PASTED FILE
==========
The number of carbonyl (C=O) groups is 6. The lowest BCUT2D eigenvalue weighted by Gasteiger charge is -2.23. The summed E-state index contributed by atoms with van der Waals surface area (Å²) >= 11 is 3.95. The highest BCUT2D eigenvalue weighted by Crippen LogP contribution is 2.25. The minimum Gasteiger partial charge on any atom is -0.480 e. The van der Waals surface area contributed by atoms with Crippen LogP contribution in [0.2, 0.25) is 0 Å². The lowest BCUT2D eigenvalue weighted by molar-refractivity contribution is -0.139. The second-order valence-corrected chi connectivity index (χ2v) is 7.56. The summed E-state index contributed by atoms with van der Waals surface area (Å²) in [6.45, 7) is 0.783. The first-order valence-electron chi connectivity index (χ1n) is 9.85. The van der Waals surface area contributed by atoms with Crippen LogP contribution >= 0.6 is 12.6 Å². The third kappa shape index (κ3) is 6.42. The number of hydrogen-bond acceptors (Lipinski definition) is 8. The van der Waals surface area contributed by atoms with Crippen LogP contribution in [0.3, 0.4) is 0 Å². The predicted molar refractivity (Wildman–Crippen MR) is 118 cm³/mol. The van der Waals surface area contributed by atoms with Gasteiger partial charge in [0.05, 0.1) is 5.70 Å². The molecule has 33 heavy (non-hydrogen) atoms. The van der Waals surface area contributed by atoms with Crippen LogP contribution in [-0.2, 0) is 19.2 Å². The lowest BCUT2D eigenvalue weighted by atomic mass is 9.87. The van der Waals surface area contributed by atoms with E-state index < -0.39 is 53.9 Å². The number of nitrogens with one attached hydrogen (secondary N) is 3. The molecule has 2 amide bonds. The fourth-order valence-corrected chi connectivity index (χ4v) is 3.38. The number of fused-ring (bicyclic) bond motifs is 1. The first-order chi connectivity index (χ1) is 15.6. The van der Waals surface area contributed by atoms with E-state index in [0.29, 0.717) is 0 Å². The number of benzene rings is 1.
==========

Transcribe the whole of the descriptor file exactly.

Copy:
The number of carbonyl (C=O) groups is 6. The lowest BCUT2D eigenvalue weighted by Gasteiger charge is -2.23. The summed E-state index contributed by atoms with van der Waals surface area (Å²) >= 11 is 3.95. The highest BCUT2D eigenvalue weighted by Crippen LogP contribution is 2.25. The minimum Gasteiger partial charge on any atom is -0.480 e. The van der Waals surface area contributed by atoms with Crippen LogP contribution in [0.2, 0.25) is 0 Å². The lowest BCUT2D eigenvalue weighted by molar-refractivity contribution is -0.139. The second-order valence-corrected chi connectivity index (χ2v) is 7.56. The summed E-state index contributed by atoms with van der Waals surface area (Å²) in [6.45, 7) is 0.783. The first-order valence-electron chi connectivity index (χ1n) is 9.85. The van der Waals surface area contributed by atoms with Crippen LogP contribution >= 0.6 is 12.6 Å². The third kappa shape index (κ3) is 6.42. The number of hydrogen-bond acceptors (Lipinski definition) is 8. The van der Waals surface area contributed by atoms with Crippen LogP contribution in [0.3, 0.4) is 0 Å². The predicted molar refractivity (Wildman–Crippen MR) is 118 cm³/mol. The van der Waals surface area contributed by atoms with Gasteiger partial charge in [0.05, 0.1) is 5.70 Å². The molecule has 33 heavy (non-hydrogen) atoms. The van der Waals surface area contributed by atoms with Crippen LogP contribution in [-0.2, 0) is 19.2 Å². The lowest BCUT2D eigenvalue weighted by atomic mass is 9.87. The van der Waals surface area contributed by atoms with E-state index < -0.39 is 53.9 Å². The number of nitrogens with one attached hydrogen (secondary N) is 3. The molecule has 2 amide bonds. The fourth-order valence-corrected chi connectivity index (χ4v) is 3.38. The number of fused-ring (bicyclic) bond motifs is 1. The first-order chi connectivity index (χ1) is 15.6. The van der Waals surface area contributed by atoms with E-state index in [0.29, 0.717) is 0 Å². The number of benzene rings is 1.